Three prolific watchmakers share their experiences as independents.
Three prolific watchmaker—De Bethune, MB&F and Urwerk, share their experiences as independents.
ESQUIRE: How are the independent watch companies doing in these hard economic times?
Alessandro Zanetta of De Bethune: Being a real manufacture in this difficult period is not easy. Having a production of 300 to 350 pieces per year and 60 highly qualified people with a unique know-how gives an added value to our watches, but the internal costs are enormous. But it allows us to adapt our production to the market demand, as well as realise some special projects and be really reactive.
Maximilian Büsser of MB&F: It has always been difficult for independent creators, but clearly times are now even more challenging for them. The big brands have become so large that they occupy all the terrain both in the media and in terms of distribution. As a small artisan, it is virtually impossible to be heard and seen today. Social media has helped even the game a little. And luckily we have The Hour Glass, who have made it their mission to educate their clients and promote the most creative artisans in high-end watchmaking. Interestingly what nearly killed us last year is actually allowing us to have an incredible 2015. We decided a few years ago that we would start developing from 2014 onwards two new movements a year, instead of one a year. Well, guess what? There is no way our cash flow will allow this, and we learned it the hard way last year. But at the same time, coming up with the LM101 and the HM6 last year and two new calibres this year is giving us a stellar year.
Felix Baumgartner of Urwerk: Times are hard. Nobody can deny it. But we’ve already been through harsh times. Urwerk was born in harsh times. We, the independents, just like the big brands, have two options: either cry over a glorious past and look passively at the figures pointing in the red zone, or seize the momentum and be even more creative, by doing what we do best, which is offer greater value and real craftsmanship.
ESQ: In the early days, the independent watchmakers faced a lot of production challenges and delivery problems. Has anything changed?
DB: From the start, we gradually organised the manufacture to be autonomous and independent. This means being able to develop a structure that can perfectly follow up each step of the production. We have started to produce our own calibres in 2004, and nowadays, we have 19 calibres. This was really hard at the beginning, but we are improving year by year.
MB&F: It is even tougher. Many suppliers have disappeared or have been bought up by the big groups. The best independent craftspeople are therefore submerged with much more work than they can cater to. Luckily, we have incredibly strong ties to all the artisans whom we work with—and now have the internal facilities to retouch or craft pieces when needed.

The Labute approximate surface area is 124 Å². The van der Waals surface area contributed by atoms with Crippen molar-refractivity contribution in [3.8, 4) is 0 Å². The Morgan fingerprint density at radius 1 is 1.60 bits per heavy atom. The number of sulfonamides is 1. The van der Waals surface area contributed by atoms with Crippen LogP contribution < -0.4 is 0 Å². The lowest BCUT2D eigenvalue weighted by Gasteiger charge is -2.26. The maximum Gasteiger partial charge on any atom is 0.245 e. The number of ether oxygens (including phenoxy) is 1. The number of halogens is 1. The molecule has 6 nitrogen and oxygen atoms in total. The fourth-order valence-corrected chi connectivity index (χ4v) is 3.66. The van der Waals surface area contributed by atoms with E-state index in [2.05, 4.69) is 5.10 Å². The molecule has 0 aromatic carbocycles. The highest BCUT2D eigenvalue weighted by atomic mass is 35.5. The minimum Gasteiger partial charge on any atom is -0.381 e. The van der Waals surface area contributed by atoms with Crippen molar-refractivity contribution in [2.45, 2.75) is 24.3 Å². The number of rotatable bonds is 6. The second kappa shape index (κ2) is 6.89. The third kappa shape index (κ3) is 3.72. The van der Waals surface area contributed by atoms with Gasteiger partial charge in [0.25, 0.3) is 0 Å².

Urwerk: Well, it’s difficult to talk for all independents. At Urwerk, we are only producing 100 pieces a year. It was more or less the same eight years ago. We are trying to remain stable. What did change is that we had four people working for Urwerk in 2005; today, there are 16 mostly watchmakers and CNC technicians. We are getting more independent, we can better manage time limits, and we have a better control of production process.
MB&F: The nature of independents is to stay independent! A few of us have managed to present together in commercial and communication activities (think Baselworld, for example), but I don’t think we will ever manage to pool together for manufacturing activities. ESQ: There has been talk about the independents getting together to manufacture their own movement with joint resources to avoid the pitfalls and the challenges that the watchmaking industry currently faces. Is this true? DB: Being a real manufacture that develops and produces their own calibres since 2004, we have no need to band together with other independents.
URWERK: The watches that we produce are so particular, and our needs so specific, that it would be difficult, almost impossible, to share a production line.
ESQ: How did your watch company start? How did your design inspirations come about?
DB: The company started from the desire of my father (David Zanetta) and Denis Flageollet to recreate a company with a real watchmaking spirit. This means respecting the knowhow of the past, but always trying to add new technologies and materials to let watchmaking evolve (exactly as the best watchmakers of the past did). The aesthetic signature always belongs to my father, the only designer of De Bethune.
MB&F: It was my father’s passing 14 years ago that made me realise that even though I was in the middle of a fantastic career, this was not the life that I wanted to live, not the life that I would be proud of on the day I die. So I started dreaming about what would later become MB&F: a very small company where I create for myself and work only